How to Insert Moving Smileys in Outlook Emails
By Kevin Lee
Scott Fahlman, one of the smiley face emoticon's inventors, created it because it's sometimes difficult to convey the right message over the Internet when others cannot see or hear you. While Scott's original smiley consisted of text, people in the 21st Century can add smiley images to their Outlook email messages. Static smiley faces are fine, but you may want to send your email recipient one that has life. You can do that by embedding an animated GIF smiley in your Outlook message.
Acquire an animated GIF that displays a moving smiley. You can find them by doing a Web search for "free animated GIFs." Or you might receive them in emails people send you. You could also create them yourself using animated GIF software. Regardless of how you get them, they will reside in some folder on your hard drive.
Click Outlook's "Home" tab and then click "New Email" to open a new message window.
Compose your message and place your cursor at the location in the message where you want your smiley to appear.
Click that window's "Insert" button and then click "Picture" to view the Insert Picture window. This window displays your computer's files and folders.
Navigate through the folders and double-click the animated GIF file that has the smiley you'd like to use. The Insert Picture window closes and displays the GIF in your message.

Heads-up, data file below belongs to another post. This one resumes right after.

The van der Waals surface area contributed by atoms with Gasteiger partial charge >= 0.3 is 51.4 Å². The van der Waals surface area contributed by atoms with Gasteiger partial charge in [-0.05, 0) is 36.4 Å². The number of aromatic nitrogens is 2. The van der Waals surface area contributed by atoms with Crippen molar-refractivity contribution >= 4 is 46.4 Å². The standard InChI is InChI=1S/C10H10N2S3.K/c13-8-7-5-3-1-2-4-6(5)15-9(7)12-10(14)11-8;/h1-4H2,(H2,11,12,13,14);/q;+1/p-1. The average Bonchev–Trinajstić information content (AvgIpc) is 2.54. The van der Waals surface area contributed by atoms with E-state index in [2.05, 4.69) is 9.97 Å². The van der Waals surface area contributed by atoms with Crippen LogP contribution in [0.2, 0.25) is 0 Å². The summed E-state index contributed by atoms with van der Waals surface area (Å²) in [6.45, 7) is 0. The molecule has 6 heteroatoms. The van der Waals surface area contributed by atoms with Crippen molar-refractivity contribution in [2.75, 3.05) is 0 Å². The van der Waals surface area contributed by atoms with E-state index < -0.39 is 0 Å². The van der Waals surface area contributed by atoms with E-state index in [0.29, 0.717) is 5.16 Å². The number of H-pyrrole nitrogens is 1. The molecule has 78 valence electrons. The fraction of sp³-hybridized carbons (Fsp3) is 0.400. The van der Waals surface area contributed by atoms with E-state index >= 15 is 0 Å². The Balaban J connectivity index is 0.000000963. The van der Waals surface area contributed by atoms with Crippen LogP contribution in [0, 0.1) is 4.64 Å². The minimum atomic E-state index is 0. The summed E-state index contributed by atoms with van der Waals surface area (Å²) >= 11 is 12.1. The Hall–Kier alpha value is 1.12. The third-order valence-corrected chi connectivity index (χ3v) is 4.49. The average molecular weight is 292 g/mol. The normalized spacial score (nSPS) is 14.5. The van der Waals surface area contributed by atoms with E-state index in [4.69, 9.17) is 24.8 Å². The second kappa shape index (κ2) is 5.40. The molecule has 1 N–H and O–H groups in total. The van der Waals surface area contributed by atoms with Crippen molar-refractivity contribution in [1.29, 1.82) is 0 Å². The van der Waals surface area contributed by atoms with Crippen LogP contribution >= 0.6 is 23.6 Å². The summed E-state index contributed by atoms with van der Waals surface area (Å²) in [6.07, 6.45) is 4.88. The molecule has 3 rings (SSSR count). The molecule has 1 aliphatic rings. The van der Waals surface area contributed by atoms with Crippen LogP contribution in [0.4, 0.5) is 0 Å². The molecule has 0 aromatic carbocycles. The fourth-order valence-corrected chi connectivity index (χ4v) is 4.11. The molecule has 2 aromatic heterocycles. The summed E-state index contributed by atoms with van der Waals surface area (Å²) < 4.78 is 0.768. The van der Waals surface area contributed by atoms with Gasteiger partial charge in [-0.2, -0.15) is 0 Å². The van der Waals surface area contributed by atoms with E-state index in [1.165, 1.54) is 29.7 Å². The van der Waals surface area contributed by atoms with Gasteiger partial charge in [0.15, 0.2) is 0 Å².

Click the image and notice that handles appear along its edges. Click a handle and drag it if you'd like to make the GIF larger or smaller. Click "Send" to send the message.
- When your recipients view your message, they will see the animated smiley at the location in your message where you placed it.
- If a single smiley isn't enough to convey your emotions, you can copy the one you inserted and paste it elsewhere in your message. Do that by right-clicking the image, selecting "Copy" and clicking a new location in the message. When you press "Ctrl-V", Outlook inserts a copy of the GIF at that location.
After majoring in physics, Kevin Lee began writing professionally in 1989 when, as a software developer, he also created technical articles for the Johnson Space Center. Today this urban Texas cowboy continues to crank out high-quality software as well as non-technical articles covering a multitude of diverse topics ranging from gaming to current affairs.